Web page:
Do the hits ever stop coming for GameStop (NYSE:GME)? The video game retailer is suffering under a cascade of bad news and more keeps being poured on.
The latest misfortune to befall GameStop is actually a double whammy:
- Ratings agency Moody's (NYSE:MCO) downgraded the gaming retailer's debt further into junk territory.
- Cool Holdings (OTC:AWSM), which is buying GameStop's Simply Mac business, missed its first installment payment and now must come up with the full $8 million due.
With hardware sales plummeting, software sales in a nose dive, and even accessories and pre-owned games in freefall as everyone awaits the console upgrade cycle to begin later this year -- not to mention the absolutely horrendous Christmas season it had -- these were new speed bumps GameStop didn't need to hit.
Going from bad to worse
Last week Moody's issued a series of downgrades to GameStop's debt, increasing the speculative nature of the debt and also increasing its probability of default. While it did improve GameStop's outlook to stable, the ratings agency noted the outlook for the retailer's earnings is deteriorating and it has maturities approaching on some senior unsecured debt.
Moody's vice president Adam McLaren was quoted as saying, "Sustained competitive threats from downloadable, streaming, and subscription gaming services, as well as the company's ongoing transformation to improve profitability and evolve its vendor and partner relationships, elevate the company's business and operational risk during a period of industry weakness."
GameStop's overall debt rating was dropped from Ba2 to B2, the probability of default was increased from Ba2-PD to B2-PD, and the speculative nature of its liquidity was downgraded from SGL-1 to SGL-2 (SGL means speculative grade liquidity).
Now, as much as that indicates a worsening situation, it should be noted that the new ratings still see a substantial likelihood GameStop pulls through. It also means GameStop still has good liquidity and is likely to meet its obligations over the next year.
Still, Moody's recognizes the retailer faces increasingly difficult times as revenue and margins come under pressure, and while it's possible GameStop can get an upgrade in the future, the ratings agency says it is unlikely.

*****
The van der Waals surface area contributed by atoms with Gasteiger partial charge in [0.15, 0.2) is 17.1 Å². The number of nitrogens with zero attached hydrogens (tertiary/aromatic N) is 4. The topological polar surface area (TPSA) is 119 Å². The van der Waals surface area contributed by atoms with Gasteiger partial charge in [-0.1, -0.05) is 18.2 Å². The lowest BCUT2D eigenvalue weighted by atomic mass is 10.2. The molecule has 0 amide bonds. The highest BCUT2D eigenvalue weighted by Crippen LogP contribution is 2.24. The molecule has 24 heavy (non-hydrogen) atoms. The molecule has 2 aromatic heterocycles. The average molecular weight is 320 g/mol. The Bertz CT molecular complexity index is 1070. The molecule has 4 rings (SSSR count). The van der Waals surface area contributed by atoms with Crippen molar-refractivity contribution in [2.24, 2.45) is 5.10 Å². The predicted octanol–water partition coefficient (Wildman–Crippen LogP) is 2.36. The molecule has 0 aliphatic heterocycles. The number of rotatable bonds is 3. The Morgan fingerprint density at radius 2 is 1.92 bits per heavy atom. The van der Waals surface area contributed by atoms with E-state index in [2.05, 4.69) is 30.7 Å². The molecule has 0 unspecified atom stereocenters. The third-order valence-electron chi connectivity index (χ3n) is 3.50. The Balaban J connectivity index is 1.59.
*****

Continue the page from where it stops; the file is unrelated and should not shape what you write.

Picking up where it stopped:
Looking for a second bite at the Apple
The other problem GameStop has now is getting Cool Holdings to pay up for the Apple (NASDAQ:AAPL) products reseller it agreed to buy last year.
The company, which became one of the largest Apple Premium Partners, or companies authorized to resell Apple products and perform service on Apple electronics, has been in a downward spiral of its own. Last month the Nasdaq stock exchange notified it was delisting the company from the exchange as of Jan. 27. It's also lost executives and directors over the past year and is undergoing a restructuring.
In the filing with the SEC, Cool Holdings noted it was in default of its obligations to GameStop because it didn't make its first quarterly payment for Simply Mac and GameStop said it was exercising its right to demand payment in full. Cool Holdings ended up hiring consultants to negotiate a new payment plan with the retailer.
A circle of despair
The sale of the Apple reseller had been part of GameStop's efforts to get rid of underperforming businesses, which had seen it previously sell off its Spring Mobile phone operations. While it is possible it could work out a new agreement with Cool Holdings, it certainly looks like all the trouble the company has makes it seem doubtful.
That would bring Simply Mac back onto the books for GameStop, and while it would undoubtedly try to find a new buyer for it, it's an additional drag on its performance that it doesn't need right now. As more consumers abandon physical media, having that $8 million cash in the bank would be much better.
When it rains, it pours, and GameStop seems to be caught in a deluge.